The United States has said it is planning to build more military bases in Eastern Europe and the ex-Soviet Union.
The world's only superpower, which already maintains a military presence in 140 countries, said it was expanding its empire because of "increased threats" in the post September 11 world.
A senior US official told Moscow on Wednesday he hoped Russia would not take the news as an aggressive act.
The message was delivered by Marc Grossman, the US undersecretary of state for political affairs, to the Russian foreign ministry and top officials in the country's security services.
However, Grossman refused to divulge Russian officials' response to the US push.
Poland and Azerbaijan
He also refused to confirm that Poland and Azerbaijan were the two most likely destinations where Washington planned to open bases in coming years.
"We briefed the Russian side on our thinking and we tried to emphasise that everything that we are doing is designed in a way that will meet our treaty commitments, that will meet our political commitments, and is not directed against any country," Grossman said.
"I want to be clear here though, that what has been decided is that we need to make change."
US MILTARY FACTS
- $379 billion yearly defence budget
- 247,000 troops and civilians posted overseas
- 13 military bases in countries around Afghanistan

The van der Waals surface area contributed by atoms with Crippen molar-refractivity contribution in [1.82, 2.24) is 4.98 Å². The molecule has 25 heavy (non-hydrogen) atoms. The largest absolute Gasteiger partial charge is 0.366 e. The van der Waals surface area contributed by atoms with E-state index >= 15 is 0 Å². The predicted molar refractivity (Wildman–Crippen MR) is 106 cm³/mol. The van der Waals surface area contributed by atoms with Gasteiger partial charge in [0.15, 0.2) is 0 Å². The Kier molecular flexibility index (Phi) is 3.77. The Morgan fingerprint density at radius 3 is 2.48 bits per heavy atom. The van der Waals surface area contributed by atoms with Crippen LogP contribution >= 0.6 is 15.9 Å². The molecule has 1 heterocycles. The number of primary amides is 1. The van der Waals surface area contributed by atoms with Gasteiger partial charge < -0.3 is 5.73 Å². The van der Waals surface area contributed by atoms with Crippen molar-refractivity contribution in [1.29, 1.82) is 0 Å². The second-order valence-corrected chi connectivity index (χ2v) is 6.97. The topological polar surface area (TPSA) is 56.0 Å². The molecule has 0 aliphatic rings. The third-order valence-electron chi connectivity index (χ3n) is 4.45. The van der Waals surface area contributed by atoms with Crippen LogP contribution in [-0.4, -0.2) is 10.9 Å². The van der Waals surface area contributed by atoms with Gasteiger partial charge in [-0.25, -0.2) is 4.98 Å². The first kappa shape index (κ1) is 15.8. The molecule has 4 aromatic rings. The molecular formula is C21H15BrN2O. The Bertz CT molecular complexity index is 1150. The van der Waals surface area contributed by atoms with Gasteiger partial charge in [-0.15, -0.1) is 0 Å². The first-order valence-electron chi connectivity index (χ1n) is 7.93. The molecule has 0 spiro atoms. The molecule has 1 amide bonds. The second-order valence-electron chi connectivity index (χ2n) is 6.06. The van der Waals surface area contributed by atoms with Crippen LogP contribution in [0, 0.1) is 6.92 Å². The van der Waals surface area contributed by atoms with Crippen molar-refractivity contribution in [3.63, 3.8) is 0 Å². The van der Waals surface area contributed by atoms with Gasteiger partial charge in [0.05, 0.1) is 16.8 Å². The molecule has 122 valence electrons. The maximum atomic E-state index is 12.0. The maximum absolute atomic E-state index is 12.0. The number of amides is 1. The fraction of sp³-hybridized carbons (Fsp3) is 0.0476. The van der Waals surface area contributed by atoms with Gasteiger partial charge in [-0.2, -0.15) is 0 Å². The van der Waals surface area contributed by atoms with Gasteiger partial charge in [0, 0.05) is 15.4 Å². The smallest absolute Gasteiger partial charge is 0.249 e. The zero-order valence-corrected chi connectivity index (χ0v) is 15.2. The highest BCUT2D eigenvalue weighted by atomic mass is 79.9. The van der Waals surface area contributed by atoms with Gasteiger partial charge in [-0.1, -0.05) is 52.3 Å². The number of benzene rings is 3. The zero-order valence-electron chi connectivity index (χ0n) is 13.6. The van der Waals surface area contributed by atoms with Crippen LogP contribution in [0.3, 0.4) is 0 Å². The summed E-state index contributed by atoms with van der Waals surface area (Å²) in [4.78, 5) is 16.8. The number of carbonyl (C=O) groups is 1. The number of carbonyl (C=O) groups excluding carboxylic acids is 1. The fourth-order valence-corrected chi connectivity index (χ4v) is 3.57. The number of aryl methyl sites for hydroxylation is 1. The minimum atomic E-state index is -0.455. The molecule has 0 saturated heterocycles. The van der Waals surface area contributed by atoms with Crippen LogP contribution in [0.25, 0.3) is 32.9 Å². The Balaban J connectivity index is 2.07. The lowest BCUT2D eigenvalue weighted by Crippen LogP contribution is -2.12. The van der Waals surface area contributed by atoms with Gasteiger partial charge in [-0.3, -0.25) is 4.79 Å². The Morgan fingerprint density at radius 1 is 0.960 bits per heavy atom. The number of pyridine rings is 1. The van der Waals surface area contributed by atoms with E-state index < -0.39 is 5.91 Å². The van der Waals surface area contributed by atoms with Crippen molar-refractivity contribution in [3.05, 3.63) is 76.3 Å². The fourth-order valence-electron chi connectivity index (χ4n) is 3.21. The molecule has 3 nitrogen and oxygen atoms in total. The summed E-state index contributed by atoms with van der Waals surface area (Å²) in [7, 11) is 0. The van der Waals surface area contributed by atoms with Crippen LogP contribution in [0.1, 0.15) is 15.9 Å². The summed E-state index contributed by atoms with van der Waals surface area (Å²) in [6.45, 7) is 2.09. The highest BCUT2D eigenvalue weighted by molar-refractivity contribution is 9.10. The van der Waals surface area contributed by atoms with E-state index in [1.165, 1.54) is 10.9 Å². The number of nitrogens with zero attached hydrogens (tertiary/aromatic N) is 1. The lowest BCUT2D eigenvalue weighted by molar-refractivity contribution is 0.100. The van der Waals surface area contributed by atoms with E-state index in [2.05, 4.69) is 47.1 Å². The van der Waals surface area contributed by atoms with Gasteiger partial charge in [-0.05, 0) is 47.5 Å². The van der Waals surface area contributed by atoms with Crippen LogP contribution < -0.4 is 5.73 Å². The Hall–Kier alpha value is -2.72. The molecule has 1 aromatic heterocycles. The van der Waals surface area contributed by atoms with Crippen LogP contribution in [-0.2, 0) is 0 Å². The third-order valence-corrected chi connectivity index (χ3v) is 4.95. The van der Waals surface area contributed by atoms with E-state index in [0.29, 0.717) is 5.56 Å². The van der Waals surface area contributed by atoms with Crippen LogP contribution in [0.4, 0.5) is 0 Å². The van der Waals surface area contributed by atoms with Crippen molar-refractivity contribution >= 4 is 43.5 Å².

- A fleet of more than 15,000 aircraft
- Navy operates more than 1000 ocean going vessels
Grossman added that the idea of a US eastward push was formalised by US President George Bush on Monday, and that he was sent to Moscow for urgent negotiations as a result.
"I think there is recognition on their side there are new threats, there is a recognition there are new opportunities to meet those new threats, and also I hope, there is a recognition that we would like Russia to be a partner in this.
"I felt... that this old way of thinking, that the Cold War is over, was very much welcomed by the Russian side."
Although America's military presence is global, it only has significant deployments in 25 countries.
In January 2002, the US opened its first military base in the former Soviet Union, when the Kyrgyz government granted it permission to build the Manas military airfield.
The US also has the use of military bases in Uzbekistan, Tajikistan and Georgia.
Russia is worried about losing influence over its former empire and has recently opened a new airbase of its own less than 30 km from the Kyrgyz Manas base.